Some work situations are a little more challenging than others. Mentoring an employee of the opposite sex is one of those situations. Why is that?
At the most basic level, it’s because people at work notice when colleagues of the opposite sex start spending more time together in and out of the office and naturally wonder if the change in behavior is of a professional or personal nature. This situation can also pose a challenge if one of the people involved in the mentoring relationship sends or receives mixed signals. A recent study has shown that as many as two-thirds of men in senior positions expressed reluctance to mentor junior female employees for fear that the one-on-one contact would be mistaken for an affair. On the other side of the equation, half of junior women reported feeling the same about the one-on-one contact with an older male mentor.
The professional upside of a successful mentoring relationship can easily offset the potential negatives so here are a few tips to keep that relationship on solid professional footing.
Tips for Mentors and Mentees
1. Start with a Group: it can be helpful to start the mentoring relationship with a third party present or with a group of mentees of both men and women. The extra presence helps to establish the professional nature of the mentoring relationship. Use this session to outline the goals and objectives for the relationship and establish a communication environment that is comfortable for both the mentor and mentee.
2. Keep Regular Meetings: establish regular meetings at regular times. When mentor and mentee are meeting on a recurrent basis it’s more difficult for co-workers to get the wrong idea.
3. Meet in a Public Place: conducting your meetings at a crowded coffee shop, in a conference room with the door open or in the company dining room will keep the relationship visible and demonstrate that neither mentor nor mentee are trying to hide anything. Avoid meeting after-hours at work when no one else is present. And skip the late evening dinner at a fancy restaurant which can feel more like a company-sponsored date then a working meeting.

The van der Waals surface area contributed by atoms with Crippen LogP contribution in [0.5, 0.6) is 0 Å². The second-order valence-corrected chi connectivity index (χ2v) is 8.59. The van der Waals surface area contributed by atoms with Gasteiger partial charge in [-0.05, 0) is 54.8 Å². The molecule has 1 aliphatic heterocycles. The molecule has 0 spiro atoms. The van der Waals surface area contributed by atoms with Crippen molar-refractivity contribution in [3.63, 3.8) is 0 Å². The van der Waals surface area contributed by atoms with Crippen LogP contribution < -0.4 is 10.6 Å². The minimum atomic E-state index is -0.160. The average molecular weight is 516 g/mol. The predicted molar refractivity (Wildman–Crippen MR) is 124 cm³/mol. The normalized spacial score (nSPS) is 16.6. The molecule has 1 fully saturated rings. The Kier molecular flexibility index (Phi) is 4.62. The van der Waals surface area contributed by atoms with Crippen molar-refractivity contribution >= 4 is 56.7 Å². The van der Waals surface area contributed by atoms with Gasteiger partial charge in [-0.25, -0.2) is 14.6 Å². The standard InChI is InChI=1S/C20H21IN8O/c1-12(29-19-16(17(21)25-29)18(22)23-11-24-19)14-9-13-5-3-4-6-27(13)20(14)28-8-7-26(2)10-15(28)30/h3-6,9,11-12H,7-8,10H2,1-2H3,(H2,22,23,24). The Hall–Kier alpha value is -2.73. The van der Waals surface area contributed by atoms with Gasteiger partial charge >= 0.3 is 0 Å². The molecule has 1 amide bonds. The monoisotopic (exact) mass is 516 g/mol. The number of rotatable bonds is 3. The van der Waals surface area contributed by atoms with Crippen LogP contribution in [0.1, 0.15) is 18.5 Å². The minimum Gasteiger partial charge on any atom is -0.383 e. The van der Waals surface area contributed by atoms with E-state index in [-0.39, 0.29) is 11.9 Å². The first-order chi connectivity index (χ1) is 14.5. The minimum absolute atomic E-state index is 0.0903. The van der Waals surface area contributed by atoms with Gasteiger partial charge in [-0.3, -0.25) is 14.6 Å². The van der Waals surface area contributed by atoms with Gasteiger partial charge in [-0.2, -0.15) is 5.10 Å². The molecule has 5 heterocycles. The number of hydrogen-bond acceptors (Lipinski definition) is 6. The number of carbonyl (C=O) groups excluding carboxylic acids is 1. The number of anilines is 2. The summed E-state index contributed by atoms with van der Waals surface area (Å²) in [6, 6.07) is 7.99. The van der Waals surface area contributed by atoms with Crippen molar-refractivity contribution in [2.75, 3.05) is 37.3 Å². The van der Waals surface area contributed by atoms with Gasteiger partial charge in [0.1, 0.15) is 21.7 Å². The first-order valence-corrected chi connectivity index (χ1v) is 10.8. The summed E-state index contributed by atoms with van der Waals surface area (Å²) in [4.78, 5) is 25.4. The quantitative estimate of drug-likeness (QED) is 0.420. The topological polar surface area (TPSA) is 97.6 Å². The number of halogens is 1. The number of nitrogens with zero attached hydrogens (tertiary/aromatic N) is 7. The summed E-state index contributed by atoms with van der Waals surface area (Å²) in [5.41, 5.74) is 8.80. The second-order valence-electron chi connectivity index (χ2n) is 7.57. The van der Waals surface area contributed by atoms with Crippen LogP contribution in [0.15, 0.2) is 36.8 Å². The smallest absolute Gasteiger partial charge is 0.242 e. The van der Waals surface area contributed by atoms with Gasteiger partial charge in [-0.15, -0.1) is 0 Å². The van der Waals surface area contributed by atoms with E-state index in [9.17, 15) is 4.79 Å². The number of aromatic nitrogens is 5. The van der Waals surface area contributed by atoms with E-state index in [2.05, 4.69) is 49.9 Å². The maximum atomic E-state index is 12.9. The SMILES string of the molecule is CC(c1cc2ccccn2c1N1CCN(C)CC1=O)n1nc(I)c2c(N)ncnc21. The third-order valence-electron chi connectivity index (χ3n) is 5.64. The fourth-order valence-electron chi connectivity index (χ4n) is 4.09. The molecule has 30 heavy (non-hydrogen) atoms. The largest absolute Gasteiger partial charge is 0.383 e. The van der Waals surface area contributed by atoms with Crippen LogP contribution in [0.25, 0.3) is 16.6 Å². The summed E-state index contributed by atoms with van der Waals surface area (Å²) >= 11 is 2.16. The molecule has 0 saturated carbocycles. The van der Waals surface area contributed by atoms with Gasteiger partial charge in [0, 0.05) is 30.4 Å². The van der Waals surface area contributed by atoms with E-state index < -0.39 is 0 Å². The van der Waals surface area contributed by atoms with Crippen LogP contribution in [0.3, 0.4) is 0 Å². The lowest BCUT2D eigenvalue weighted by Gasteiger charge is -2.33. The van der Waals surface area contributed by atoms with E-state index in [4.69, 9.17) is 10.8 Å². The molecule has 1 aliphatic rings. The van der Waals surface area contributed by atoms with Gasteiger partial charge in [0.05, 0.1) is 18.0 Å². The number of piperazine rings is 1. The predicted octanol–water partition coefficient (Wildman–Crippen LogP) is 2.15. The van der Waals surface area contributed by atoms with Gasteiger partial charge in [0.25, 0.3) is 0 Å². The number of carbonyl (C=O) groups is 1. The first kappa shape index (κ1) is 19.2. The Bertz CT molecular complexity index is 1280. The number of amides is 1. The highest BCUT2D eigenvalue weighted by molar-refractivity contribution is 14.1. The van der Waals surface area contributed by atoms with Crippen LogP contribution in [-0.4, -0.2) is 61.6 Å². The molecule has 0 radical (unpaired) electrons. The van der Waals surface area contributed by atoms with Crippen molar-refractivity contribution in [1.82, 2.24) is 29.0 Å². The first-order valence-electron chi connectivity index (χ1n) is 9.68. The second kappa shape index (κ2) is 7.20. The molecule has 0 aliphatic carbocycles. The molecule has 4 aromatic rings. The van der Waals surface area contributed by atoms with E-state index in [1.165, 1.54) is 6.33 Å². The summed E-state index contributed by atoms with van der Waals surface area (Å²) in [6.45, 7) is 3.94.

4. Talk About Family: for both mentor and mentee, mentioning significant others, children or commitments to co-workers lets others know you have a life outside of work and that you are not looking to fill a void with a work relationship.
5. Introduce Significant Others: if there is a company-sponsored event and significant others are invited bring yours along and introduce him or her to co-workers. Publically demonstrating your commitment to your significant other in front of your co-workers makes it less likely for them to view your mentor-mentee relationship with suspicion.
6. Maintain Your Professional Demeanor: it’s important to set a solid foundation for the professional nature of the time you are spending together. Keep the conversation focused on work. Avoid inappropriate jokes or off-color remarks or innuendos. Personal questions or remarks early on in the relationship can set the wrong tone and are best avoided.
7. Give It Time: it is natural for a mentor and mentee to develop a friendship over time; however, it’s important to put the professional relationship first. At the beginning of the relationship avoid mixing your new work relationship with your personal life. Invitations to personal parties and nights out should wait until the professional part of the relationship has been firmly established and matured.
8. Dress Professionally: when meeting with your mentor or mentee, dress professionally and if there is any doubt, err on the side being conservative. Something as simple as a skirt that is a little short while seated can make both parties uncomfortable. Think about what you wear and make sure that you, rather than your clothes, are the focal point.